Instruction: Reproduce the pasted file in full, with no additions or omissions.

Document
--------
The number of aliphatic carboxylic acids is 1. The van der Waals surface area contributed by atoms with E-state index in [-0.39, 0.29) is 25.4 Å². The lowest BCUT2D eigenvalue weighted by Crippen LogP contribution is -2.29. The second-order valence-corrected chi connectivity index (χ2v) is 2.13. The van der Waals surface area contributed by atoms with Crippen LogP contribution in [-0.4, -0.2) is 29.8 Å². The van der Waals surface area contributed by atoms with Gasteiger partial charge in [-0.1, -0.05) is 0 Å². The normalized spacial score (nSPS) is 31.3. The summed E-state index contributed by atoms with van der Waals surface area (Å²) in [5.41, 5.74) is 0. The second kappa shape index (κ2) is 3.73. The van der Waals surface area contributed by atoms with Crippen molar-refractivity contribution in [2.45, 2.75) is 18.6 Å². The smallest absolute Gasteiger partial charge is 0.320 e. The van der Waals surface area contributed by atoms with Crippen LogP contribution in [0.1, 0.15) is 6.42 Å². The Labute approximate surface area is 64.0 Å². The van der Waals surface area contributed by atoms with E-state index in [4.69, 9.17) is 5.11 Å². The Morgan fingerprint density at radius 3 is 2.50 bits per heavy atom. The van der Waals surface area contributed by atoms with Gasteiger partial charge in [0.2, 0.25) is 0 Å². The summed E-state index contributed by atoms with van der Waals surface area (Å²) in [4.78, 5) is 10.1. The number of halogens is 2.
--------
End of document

The number of aliphatic carboxylic acids is 1. The van der Waals surface area contributed by atoms with E-state index in [-0.39, 0.29) is 25.4 Å². The lowest BCUT2D eigenvalue weighted by Crippen LogP contribution is -2.29. The second-order valence-corrected chi connectivity index (χ2v) is 2.13. The van der Waals surface area contributed by atoms with Crippen LogP contribution in [-0.4, -0.2) is 29.8 Å². The van der Waals surface area contributed by atoms with Gasteiger partial charge in [-0.1, -0.05) is 0 Å². The normalized spacial score (nSPS) is 31.3. The summed E-state index contributed by atoms with van der Waals surface area (Å²) in [5.41, 5.74) is 0. The second kappa shape index (κ2) is 3.73. The van der Waals surface area contributed by atoms with Crippen molar-refractivity contribution in [2.45, 2.75) is 18.6 Å². The smallest absolute Gasteiger partial charge is 0.320 e. The van der Waals surface area contributed by atoms with Crippen LogP contribution in [0.1, 0.15) is 6.42 Å². The Labute approximate surface area is 64.0 Å². The van der Waals surface area contributed by atoms with E-state index in [4.69, 9.17) is 5.11 Å². The Morgan fingerprint density at radius 3 is 2.50 bits per heavy atom. The van der Waals surface area contributed by atoms with Gasteiger partial charge in [0.2, 0.25) is 0 Å². The summed E-state index contributed by atoms with van der Waals surface area (Å²) in [4.78, 5) is 10.1. The number of halogens is 2.